If there is one thing that opponents of a Biblical view of God like to throw at the church, it is their claim that the God of the Bible is an angry, petty deity, unworthy of the cultured and enlightened society we now strive to be. One of the most vocal current opponents of Christian faith, Richard Dawkins, says that God is “the most unpleas- ant character in all fiction”. While their anger at God is ironic perhaps, it does remind us of some- thing: that anger is the unavoidable side of believing in something, loving something, or standing for something true and good. Perhaps there is a right and wrong way to be angry, and right and wrong things to be angry about.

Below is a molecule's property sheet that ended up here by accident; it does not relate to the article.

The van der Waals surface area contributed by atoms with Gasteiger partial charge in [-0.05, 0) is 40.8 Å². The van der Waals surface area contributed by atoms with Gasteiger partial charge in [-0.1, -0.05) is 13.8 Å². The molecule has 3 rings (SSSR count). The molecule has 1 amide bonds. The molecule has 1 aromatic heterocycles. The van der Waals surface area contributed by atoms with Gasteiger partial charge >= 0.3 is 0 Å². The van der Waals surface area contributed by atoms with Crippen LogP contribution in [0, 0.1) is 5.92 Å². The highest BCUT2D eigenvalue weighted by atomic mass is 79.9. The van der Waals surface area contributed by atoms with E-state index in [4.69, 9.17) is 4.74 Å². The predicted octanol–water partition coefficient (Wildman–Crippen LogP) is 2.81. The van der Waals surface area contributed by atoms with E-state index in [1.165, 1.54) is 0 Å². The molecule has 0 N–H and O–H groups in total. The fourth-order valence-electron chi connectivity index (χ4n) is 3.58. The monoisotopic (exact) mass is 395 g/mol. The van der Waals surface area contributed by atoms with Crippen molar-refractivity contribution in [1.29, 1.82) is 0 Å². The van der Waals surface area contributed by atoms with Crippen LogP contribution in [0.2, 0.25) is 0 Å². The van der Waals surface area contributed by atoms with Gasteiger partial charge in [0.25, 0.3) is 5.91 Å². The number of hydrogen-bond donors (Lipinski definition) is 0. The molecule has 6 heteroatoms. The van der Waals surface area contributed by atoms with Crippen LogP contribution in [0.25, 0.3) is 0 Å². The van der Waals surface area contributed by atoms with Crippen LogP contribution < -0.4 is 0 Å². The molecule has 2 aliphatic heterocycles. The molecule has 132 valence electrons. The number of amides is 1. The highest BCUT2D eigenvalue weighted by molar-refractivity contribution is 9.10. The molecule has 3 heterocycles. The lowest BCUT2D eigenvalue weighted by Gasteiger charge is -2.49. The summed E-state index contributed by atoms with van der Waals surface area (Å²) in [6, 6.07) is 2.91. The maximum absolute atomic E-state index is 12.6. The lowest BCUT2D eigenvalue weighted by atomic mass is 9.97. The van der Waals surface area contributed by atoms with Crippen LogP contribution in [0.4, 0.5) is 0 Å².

Of course, it would be easy for us to say that God only appears angry, and that God’s “angry face” is merely a reflection of our own faces. While that may be a partial answer, the deeper questions remain: Does God get angry? What makes him angry? Does his anger negate his love, or express it? Just how should we see God?
These are not just questions for objectors to faith but for believers as well. The series promises to be an interesting mix of questions, feelings, and deeper meanings.